I could RUN in so many directions with what you’ve shared, and I am not even driving children to and fro to all the things that ignite their spirits into life and action.
I think about farmers who milk the cows in the pre-dawn hours, plant the seeds according to the barometer and thermometer and make projections of how their crops will do at the market… these are long days but there is a rhythm to the days of full and honest work. I know that farmer’s have their shares of gripes and stressful aspects to their days, so I shouldn’t romanticize their labor too much.
I sometimes think my datebook would be more manageable if I carved out spaces for good ‘ol honest rhythms. Yet, it’s that Monday’s schedule is so different than tuesday’s schedule. Would the lines that make up the divisions of the hours, days, weeks and months be different if I authentically embraced predictable rhythms?
I guess this is why a gift of sabbath was given, a day to let it be, a day for the hands to know something other than the hoe or the steering wheel. A sabbath day may be hard, but sabbath moments when they come, humble me and help me remember that the world continues to spin and the sun rises and sets with or without my even lifting a finger.
blessings to you and may their be blank spaces in the date book where rhythms of rest, joy and time at the hearth and table abound.
Saturday, April 9, 2011 – 05:21 PM
It is something like birthing…..the joy/anguish,
the anxiety, the sense of time unfurling, the
rush of the unknown, the trusting/holding on
to fate’s decision….when will it all happen? did I
prepare accordingly? will the precious life within
me be alright?….can I endure? will I prevail?
And then… the 9-month center of your world is thrust
out into the universe…the Angels surrounding you,
then unseen, become visible, their song, audible,
and at that pinnacle of the sublime experience, the
weight of the arduous climb lifts from memory, leaving
only the sweet serenity and awe of having participated
in a miracle.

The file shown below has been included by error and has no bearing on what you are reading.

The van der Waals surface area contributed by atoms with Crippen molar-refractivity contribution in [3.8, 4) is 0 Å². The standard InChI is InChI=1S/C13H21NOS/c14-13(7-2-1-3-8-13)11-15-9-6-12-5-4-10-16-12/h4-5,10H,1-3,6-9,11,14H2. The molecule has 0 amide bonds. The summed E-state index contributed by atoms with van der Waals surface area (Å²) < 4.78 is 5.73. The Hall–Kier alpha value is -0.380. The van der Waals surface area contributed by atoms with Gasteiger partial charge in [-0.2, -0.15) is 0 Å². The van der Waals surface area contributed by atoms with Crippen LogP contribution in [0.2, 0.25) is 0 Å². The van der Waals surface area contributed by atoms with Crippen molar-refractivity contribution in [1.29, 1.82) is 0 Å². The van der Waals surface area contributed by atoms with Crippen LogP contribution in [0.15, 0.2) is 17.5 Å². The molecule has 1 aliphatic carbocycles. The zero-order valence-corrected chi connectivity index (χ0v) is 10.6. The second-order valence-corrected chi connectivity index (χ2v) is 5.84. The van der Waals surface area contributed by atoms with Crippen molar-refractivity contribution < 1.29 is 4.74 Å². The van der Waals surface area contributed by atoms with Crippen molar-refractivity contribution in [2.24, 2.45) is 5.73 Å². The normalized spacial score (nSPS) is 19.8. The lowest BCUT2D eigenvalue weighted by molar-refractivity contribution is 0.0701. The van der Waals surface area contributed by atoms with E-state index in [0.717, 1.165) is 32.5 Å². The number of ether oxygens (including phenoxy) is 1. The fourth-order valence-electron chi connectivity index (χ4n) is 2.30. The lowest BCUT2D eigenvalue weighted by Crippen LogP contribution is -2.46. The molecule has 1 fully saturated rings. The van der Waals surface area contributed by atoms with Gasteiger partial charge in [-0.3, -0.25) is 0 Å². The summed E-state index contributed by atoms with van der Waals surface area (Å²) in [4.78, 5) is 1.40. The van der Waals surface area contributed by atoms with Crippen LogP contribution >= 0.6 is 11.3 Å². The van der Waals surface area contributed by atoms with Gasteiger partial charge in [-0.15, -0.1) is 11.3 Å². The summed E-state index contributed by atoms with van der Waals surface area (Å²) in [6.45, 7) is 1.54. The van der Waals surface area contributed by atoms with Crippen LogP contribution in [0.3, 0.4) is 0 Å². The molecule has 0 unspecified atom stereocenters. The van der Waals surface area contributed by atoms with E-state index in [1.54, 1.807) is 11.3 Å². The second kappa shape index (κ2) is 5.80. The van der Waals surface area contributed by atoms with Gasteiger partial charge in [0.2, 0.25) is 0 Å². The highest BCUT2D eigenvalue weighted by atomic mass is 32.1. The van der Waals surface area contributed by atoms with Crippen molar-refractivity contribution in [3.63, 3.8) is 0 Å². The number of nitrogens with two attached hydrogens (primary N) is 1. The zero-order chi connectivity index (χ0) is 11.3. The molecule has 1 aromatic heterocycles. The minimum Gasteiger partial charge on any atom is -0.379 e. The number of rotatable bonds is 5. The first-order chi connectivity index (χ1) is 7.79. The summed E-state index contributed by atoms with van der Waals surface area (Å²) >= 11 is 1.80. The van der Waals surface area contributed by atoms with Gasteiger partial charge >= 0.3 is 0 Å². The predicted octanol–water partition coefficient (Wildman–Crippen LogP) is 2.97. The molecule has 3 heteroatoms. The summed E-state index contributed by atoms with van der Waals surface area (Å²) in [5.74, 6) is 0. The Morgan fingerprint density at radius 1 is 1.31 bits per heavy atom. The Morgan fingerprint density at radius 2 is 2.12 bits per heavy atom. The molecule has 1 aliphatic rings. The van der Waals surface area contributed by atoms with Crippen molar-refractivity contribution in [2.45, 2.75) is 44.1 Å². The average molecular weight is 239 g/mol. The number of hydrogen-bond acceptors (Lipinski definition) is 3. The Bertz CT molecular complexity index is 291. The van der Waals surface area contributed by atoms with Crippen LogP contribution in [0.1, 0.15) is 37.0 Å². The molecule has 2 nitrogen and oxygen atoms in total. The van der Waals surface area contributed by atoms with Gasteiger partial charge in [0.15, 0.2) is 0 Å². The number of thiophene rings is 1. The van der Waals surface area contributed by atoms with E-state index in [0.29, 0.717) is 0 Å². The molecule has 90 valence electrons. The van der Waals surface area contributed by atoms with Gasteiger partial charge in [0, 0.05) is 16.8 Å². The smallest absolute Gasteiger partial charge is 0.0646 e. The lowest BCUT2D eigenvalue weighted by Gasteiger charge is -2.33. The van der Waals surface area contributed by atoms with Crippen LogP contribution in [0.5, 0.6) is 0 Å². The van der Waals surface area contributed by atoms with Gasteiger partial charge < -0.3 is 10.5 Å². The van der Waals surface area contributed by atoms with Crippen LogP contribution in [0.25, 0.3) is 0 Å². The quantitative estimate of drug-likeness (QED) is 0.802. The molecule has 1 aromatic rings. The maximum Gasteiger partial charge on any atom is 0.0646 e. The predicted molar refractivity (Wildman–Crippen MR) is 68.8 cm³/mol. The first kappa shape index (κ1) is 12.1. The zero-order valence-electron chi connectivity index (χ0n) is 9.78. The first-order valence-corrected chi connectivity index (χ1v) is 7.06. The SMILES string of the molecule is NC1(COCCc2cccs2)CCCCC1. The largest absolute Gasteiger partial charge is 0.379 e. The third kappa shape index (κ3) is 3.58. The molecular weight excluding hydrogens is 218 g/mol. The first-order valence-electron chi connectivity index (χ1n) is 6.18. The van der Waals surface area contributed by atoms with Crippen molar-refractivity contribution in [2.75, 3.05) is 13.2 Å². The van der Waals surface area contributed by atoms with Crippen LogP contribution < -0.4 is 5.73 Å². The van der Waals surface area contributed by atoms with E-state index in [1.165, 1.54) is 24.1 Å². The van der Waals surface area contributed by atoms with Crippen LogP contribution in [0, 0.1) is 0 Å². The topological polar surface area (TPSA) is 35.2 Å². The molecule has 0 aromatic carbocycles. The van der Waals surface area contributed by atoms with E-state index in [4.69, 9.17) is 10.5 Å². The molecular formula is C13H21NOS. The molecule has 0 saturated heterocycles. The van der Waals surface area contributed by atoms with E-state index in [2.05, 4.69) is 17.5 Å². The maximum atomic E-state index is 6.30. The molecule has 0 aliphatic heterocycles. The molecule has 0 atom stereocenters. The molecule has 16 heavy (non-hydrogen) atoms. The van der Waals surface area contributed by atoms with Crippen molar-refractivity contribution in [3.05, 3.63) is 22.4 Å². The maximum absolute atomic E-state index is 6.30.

Getting one’s Children through their birthing into adulthood
is not much different…..
a bit less manageable (perhaps because Heaven is not always
allowed pre-birth determination), a bit more fraught with
worry and care, the ties of the centering umbilical cord long
put away, the world allowed to creep into so many of the
nooks and crannies of living, so unlike that other 9-month
sojourn of waiting and protecting, which was so tacitly guarded.
But the time of birthing once again has come ….. you must
now deliver your very heart and hurl him again into the
universe, that the next stage of his precious life might be
As to the present dilemna of time constraints and rushing
hither and yon; choose your battles, armour yourself and
envision the outcome. He may not become all the things
for which he is being prepared, but prepared he will be
for whatever he and fate choose from the all. Don’t sweat
the trivial; let it fade into the background of your days and
bring a good book or The good book to read while daring
to relax with stolen moments in the no parking zone…..
it will be well with your mothers’ soul…. promise..
It’s all merely a prelude to hard earned retirement….
Sunday, April 10, 2011 – 01:44 PM
oh i sooo love, so treasure, the combined and deep wisdoms here. the circle might be small these days, but oh how could i be without it? sabbath moments, sly. breathing, nanc. the wisdom of mary to make the most of the rare idle moments, to read as i sit in the no=parking lane. ever since i read mary’s wisdom i have viewed tomorrow’s no-parking lane as a bit of a delight and challenge to which i shall rise, rather than a pothole to pull me under….
whenever i dare to lay out my anxious heart, it is always met by all of you with true compassion. no tsk-tsking ever unfolds here (or if it does, blessedly you do it under your breath). funny how i live in fear of the tsk-tsk. save that for another day……
for now, i have found an 80-something degree day, and a garden full of cobalt blue blasts. there is a hoe waiting for me. and there is a grill that wants to be put into action. i have an afternoon to do nothing but putter. my sunday school class is taught for the day. my boys are off playing (double bass and baseball, respectively), my mate is at work (poor thing), so i shall march with all of your spirits into my garden. and i will revel.
Sunday, April 10, 2011 – 01:52 PM
Along with all this wisdom, I would add a wee bit of dark chocolate and some cookies always make a busy day better! And some deep yoga breaths too. On a day when the bluebells and tulips opened and the kids are not home, my maternal instinct goes straight to the garden to plant some dahlias. The datebook will be there tomorrow morning. Enjoy the precious earth.
Tuesday, April 12, 2011 – 01:40 PM